Winter legume cover crops best adapted to North Carolina soil and climatic conditions are crimson clover, hairy vetch, Austrian winter pea (Pisum sativum arvense), and subterranean clover (Trifolium subterraneum). Cereal rye, wheat, and oats are also commonly used as small grain cover crops and in mixtures with the legumes mentioned above. Generally, winter cover crops are planted in early fall and allowed to grow until mid-spring, at which time the crop is incorporated by tillage, or killed and left as a surface mulch into which another crop is planted.

Legumes
Hairy Vetch (Vicia villosa): Hairy vetch forms a very dense cover, and if planted with a tall growing species like rye, will climb and produce a great deal of biomass. Hairy vetch is probably the most commonly used cover crop in the United States, in part, because it is so widely adapted. Hairy vetch is seeded at 20 to 30 lbs/acre; with a lower rate used if the vetch is drilled or planted in mixtures. At mid-bloom, hairy vetch can be easily killed by undercutting or mowing. Hairy vetch can harbor nematodes [root knot (Meloidogyne spp.) and soybean cyst (Heterodera glycines)] and various cutworms. Susceptible vegetable crops should be temporally separated in a rotation. If allowed to produce mature seed, vetch can become weedy in subsequent crops. Crimson Clover (Trifolium incarnatum): Crimson clover has an upright growth habit and blooms about 3 to 4 weeks earlier than hairy vetch. It grows vigorously in fall and winter and has good reseeding ability (depending on cultivar). Crimson clover has good shade tolerance and can be overseeded into fall vegetable crops in September. Seeding rates vary from 15 to 25 lbs/acre, with the lower rate being used when the seed is drilled.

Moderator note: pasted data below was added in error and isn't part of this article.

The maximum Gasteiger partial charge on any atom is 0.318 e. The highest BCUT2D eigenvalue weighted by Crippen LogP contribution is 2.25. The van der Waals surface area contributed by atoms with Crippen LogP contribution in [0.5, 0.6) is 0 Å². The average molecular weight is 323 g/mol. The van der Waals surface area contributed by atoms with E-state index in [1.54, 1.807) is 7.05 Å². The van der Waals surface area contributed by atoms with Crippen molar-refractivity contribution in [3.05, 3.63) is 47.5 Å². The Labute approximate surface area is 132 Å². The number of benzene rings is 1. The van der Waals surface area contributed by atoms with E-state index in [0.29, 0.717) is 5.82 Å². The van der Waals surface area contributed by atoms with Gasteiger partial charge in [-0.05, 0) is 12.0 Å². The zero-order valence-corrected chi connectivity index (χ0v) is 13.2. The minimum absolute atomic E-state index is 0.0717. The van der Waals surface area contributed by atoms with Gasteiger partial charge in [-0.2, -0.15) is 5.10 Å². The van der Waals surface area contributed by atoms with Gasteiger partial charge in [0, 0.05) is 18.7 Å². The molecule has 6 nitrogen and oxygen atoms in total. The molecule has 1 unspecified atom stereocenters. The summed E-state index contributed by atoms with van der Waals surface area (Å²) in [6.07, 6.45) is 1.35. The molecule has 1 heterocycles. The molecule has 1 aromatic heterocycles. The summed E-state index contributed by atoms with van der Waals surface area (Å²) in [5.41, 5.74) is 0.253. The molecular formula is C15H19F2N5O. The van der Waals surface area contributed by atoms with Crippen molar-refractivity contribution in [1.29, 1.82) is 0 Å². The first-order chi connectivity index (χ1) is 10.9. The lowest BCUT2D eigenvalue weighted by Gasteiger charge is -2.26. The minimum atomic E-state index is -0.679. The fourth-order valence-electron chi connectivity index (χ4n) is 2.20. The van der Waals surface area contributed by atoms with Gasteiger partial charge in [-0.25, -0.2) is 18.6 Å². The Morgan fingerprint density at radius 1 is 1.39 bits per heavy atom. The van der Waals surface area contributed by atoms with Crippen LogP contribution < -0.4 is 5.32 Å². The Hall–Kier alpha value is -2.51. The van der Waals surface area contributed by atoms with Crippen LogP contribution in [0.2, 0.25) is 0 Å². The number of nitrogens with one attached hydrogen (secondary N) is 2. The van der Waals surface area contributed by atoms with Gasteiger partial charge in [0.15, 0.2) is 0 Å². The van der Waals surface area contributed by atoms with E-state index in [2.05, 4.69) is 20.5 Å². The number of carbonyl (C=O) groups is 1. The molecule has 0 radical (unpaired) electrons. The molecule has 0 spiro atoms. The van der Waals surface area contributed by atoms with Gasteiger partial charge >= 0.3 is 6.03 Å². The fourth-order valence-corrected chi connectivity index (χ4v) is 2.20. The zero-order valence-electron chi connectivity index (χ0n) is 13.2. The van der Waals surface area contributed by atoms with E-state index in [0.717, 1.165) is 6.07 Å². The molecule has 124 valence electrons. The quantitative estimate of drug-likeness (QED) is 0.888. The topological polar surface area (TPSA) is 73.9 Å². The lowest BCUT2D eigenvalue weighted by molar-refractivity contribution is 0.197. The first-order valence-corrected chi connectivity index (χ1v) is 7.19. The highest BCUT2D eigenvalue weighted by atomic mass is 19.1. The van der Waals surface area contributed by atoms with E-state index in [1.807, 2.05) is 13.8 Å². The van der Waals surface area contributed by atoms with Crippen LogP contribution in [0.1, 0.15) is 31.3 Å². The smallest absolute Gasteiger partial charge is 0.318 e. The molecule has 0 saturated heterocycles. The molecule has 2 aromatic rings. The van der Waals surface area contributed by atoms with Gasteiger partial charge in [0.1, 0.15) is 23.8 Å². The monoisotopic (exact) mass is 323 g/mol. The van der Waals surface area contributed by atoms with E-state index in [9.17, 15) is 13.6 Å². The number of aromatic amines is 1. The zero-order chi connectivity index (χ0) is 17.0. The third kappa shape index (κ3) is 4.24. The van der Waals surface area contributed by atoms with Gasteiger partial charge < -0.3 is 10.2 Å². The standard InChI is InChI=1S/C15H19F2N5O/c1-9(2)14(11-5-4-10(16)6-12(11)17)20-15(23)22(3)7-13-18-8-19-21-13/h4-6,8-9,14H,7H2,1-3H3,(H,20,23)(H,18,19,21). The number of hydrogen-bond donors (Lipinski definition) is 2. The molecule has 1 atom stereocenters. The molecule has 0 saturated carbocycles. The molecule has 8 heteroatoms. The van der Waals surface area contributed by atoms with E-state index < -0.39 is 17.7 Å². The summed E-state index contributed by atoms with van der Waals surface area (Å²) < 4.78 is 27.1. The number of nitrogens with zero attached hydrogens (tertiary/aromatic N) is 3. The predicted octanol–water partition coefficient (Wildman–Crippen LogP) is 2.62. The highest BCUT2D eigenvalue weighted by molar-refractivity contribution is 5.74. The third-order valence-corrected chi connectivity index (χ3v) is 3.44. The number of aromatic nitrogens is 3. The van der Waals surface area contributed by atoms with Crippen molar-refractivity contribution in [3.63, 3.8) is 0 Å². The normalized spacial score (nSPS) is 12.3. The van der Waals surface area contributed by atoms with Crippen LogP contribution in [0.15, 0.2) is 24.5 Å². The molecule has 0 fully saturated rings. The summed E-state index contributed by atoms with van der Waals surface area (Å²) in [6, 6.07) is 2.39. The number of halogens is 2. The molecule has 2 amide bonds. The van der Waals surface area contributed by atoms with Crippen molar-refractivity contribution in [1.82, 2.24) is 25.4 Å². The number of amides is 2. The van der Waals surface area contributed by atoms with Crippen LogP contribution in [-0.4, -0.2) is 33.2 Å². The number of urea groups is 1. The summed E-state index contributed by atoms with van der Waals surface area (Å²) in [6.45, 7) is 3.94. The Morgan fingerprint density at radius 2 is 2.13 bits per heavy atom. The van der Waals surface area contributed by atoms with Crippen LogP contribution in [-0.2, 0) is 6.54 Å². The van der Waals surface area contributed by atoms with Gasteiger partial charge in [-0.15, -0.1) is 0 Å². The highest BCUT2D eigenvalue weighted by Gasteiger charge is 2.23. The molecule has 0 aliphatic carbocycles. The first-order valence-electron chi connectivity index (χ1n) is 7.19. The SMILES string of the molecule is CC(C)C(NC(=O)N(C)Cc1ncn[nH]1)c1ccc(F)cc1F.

18